August 10, 2017
It’s no secret that cybersecurity has become a highly desirable skill that boards now seek when appointing a new member. In an age where shareholder scrutiny around board composition has heated up, investors want to be sure that a board is “fit for purpose,” and has the right people in place to push forward board strategy.
Unfortunately, it is a difficult task to precisely identify which directors have such expertise from public filings without digging deep into individual director bios, or by taking the company’s word for it. Board skills matrices are one way in which some companies have chosen to clarify the skills each director brings to their board, including information security expertise. In order to glean observations for what types of cybersecurity disclosures are out there, Equilar conducted a study of these visualizations of board skills in proxy statements.
Among the 425 companies in the Equilar database that included board matrices, just 20 firms disclosed cybersecurity expertise. Those that did had a comparably higher median market cap—more than $10 billion for the companies with cyber disclosures vs. about $2.5 billion for those without. Meanwhile, the median number of employees at firms disclosing cyber security expertise was more than two times the median number of employees at firms which did not mention said expertise—8,200 employees at firms disclosing cyber expertise vs. 4,000 those that did not.
When comparing individual directors at these firms, there is only a marginal difference between directors with cybersecurity expertise and their colleagues at firms who made no such mention of such skills. The proportion of each group that is female or has CEO experience is nearly identical, only differing by a single percentage point in both cases. There is a slightly lower proportion of directors with cybersecurity experience who are considered “independent board members,” with 84% of cyber-expert directors in the study being independent vs. 88% of those without a boxed checked for cyber experience in a skills matrix.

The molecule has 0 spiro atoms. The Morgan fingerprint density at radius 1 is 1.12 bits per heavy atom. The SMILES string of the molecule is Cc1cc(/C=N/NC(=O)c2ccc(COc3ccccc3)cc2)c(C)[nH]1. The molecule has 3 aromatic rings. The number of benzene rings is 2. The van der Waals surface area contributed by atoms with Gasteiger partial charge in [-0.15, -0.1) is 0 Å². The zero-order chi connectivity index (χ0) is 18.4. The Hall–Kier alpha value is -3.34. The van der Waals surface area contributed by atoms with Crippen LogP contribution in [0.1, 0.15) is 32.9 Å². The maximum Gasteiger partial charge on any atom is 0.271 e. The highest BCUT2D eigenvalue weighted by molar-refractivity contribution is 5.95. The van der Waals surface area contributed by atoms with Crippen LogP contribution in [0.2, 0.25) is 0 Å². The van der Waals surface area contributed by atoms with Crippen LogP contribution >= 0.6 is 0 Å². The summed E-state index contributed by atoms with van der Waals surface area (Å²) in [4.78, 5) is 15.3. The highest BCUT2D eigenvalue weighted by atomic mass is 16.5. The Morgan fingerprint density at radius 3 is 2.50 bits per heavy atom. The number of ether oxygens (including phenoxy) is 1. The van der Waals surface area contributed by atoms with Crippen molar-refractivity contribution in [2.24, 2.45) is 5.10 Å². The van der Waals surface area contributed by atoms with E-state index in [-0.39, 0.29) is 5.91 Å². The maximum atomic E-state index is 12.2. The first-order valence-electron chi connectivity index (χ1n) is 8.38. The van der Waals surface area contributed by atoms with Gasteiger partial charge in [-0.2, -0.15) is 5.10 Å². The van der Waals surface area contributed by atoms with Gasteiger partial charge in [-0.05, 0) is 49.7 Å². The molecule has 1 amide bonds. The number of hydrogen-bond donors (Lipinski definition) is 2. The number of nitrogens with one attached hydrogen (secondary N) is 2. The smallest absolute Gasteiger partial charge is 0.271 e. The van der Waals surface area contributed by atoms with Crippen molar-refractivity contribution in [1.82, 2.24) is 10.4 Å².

One interesting point to note unrelated to cyber expertise: Of the 425 boards that disclosed skills matrices, about 25% of board seats were occupied by females, well above the overall representation among public companies at large, which stood at 16.2% according to the recent Equilar Gender Diversity Index (GDI).
When it comes to age and tenure there is some divergence. Generally, those who have cybersecurity experience are younger, having an average age of 60.3 years, while other directors in the study had an average age of 62.1 years. Median age followed a similar pattern, as directors disclosed as having cyber experience were on the whole younger. In addition, directors with cybersecurity expertise had an average tenure of 7.0 years while the other directors’ average tenure was 8.3 years. Again their median tenure followed a similar pattern.
While this data provides available analysis from public filings, examining board matrices are limited by the voluntary nature of board matrix disclosure. Acknowledging this limitation, it appears that larger companies, in terms of market capitalization and number of employees, are more likely than their smaller matrix-disclosing peers to include a director with cybersecurity expertise on their board. Among directors themselves, information security experts appear to be slightly younger and more recently appointed than their counterparts. While not counter to what one may expect, there will more than likely be a shift in these distributions as further focus is placed by more shareholders upon having oversight by the board in the area of cybersecurity—which also, of course, will depend on the level of disclosure provided by the companies themselves.
Bergen Smith, research analyst, authored this post. Please contact Dan Marcec, Director of Content & Communications, at email@example.com for more information on Equilar research and data analysis.
For information regarding the studies referenced in this post and to purchase the underlying datasets, or to learn more about Equilar Research Services, please contact the Equilar research team at firstname.lastname@example.org.
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